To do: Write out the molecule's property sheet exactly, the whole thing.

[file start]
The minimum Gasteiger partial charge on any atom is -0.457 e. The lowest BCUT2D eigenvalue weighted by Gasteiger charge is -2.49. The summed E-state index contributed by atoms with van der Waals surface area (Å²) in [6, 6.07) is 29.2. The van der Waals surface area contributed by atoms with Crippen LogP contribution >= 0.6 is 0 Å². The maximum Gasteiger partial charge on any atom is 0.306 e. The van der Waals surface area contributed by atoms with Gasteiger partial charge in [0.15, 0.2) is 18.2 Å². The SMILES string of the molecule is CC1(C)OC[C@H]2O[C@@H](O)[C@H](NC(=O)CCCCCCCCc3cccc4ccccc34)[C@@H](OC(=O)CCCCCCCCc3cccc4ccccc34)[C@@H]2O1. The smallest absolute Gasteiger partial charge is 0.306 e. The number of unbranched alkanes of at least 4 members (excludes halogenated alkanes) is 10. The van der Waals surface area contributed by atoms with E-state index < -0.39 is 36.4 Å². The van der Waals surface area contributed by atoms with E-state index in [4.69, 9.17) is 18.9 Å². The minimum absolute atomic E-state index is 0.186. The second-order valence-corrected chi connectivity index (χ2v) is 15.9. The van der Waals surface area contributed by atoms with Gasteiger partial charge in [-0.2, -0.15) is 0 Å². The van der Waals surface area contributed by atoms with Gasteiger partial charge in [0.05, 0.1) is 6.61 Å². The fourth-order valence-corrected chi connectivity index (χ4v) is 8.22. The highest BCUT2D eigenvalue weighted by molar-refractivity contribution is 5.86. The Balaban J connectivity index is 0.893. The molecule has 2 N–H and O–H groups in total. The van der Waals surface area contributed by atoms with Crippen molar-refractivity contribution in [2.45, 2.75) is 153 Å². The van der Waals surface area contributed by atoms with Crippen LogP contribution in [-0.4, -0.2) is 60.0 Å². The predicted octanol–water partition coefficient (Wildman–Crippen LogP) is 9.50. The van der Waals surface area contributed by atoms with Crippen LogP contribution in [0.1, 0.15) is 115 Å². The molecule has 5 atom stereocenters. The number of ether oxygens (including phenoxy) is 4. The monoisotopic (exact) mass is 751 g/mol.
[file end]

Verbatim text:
The minimum Gasteiger partial charge on any atom is -0.457 e. The lowest BCUT2D eigenvalue weighted by Gasteiger charge is -2.49. The summed E-state index contributed by atoms with van der Waals surface area (Å²) in [6, 6.07) is 29.2. The van der Waals surface area contributed by atoms with Crippen LogP contribution >= 0.6 is 0 Å². The maximum Gasteiger partial charge on any atom is 0.306 e. The van der Waals surface area contributed by atoms with Gasteiger partial charge in [0.15, 0.2) is 18.2 Å². The SMILES string of the molecule is CC1(C)OC[C@H]2O[C@@H](O)[C@H](NC(=O)CCCCCCCCc3cccc4ccccc34)[C@@H](OC(=O)CCCCCCCCc3cccc4ccccc34)[C@@H]2O1. The smallest absolute Gasteiger partial charge is 0.306 e. The number of unbranched alkanes of at least 4 members (excludes halogenated alkanes) is 10. The van der Waals surface area contributed by atoms with E-state index < -0.39 is 36.4 Å². The van der Waals surface area contributed by atoms with E-state index in [4.69, 9.17) is 18.9 Å². The minimum absolute atomic E-state index is 0.186. The second-order valence-corrected chi connectivity index (χ2v) is 15.9. The van der Waals surface area contributed by atoms with Gasteiger partial charge in [-0.2, -0.15) is 0 Å². The van der Waals surface area contributed by atoms with Gasteiger partial charge in [0.05, 0.1) is 6.61 Å². The fourth-order valence-corrected chi connectivity index (χ4v) is 8.22. The highest BCUT2D eigenvalue weighted by molar-refractivity contribution is 5.86. The Balaban J connectivity index is 0.893. The molecule has 2 N–H and O–H groups in total. The van der Waals surface area contributed by atoms with Crippen molar-refractivity contribution in [2.45, 2.75) is 153 Å². The van der Waals surface area contributed by atoms with Crippen LogP contribution in [-0.4, -0.2) is 60.0 Å². The predicted octanol–water partition coefficient (Wildman–Crippen LogP) is 9.50. The van der Waals surface area contributed by atoms with Crippen LogP contribution in [0.1, 0.15) is 115 Å². The molecule has 5 atom stereocenters. The number of ether oxygens (including phenoxy) is 4. The monoisotopic (exact) mass is 751 g/mol.